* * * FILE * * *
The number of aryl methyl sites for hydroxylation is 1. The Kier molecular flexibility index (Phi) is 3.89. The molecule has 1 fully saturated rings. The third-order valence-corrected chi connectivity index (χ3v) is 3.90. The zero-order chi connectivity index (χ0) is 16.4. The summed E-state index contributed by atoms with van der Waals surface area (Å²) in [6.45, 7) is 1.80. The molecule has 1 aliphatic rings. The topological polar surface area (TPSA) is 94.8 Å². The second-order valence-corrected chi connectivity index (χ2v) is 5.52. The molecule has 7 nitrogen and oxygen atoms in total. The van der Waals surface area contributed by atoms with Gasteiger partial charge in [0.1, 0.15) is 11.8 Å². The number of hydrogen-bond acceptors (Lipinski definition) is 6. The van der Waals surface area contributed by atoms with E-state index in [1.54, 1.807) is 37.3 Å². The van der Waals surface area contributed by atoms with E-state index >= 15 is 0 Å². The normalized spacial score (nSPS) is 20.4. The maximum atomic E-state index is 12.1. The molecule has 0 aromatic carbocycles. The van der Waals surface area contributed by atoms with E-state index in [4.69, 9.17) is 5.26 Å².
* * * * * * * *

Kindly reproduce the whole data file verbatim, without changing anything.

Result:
The number of aryl methyl sites for hydroxylation is 1. The Kier molecular flexibility index (Phi) is 3.89. The molecule has 1 fully saturated rings. The third-order valence-corrected chi connectivity index (χ3v) is 3.90. The zero-order chi connectivity index (χ0) is 16.4. The summed E-state index contributed by atoms with van der Waals surface area (Å²) in [6.45, 7) is 1.80. The molecule has 1 aliphatic rings. The topological polar surface area (TPSA) is 94.8 Å². The second-order valence-corrected chi connectivity index (χ2v) is 5.52. The molecule has 7 nitrogen and oxygen atoms in total. The van der Waals surface area contributed by atoms with Gasteiger partial charge in [0.1, 0.15) is 11.8 Å². The number of hydrogen-bond acceptors (Lipinski definition) is 6. The van der Waals surface area contributed by atoms with E-state index in [1.54, 1.807) is 37.3 Å². The van der Waals surface area contributed by atoms with E-state index >= 15 is 0 Å². The normalized spacial score (nSPS) is 20.4. The maximum atomic E-state index is 12.1. The molecule has 0 aromatic carbocycles. The van der Waals surface area contributed by atoms with E-state index in [4.69, 9.17) is 5.26 Å².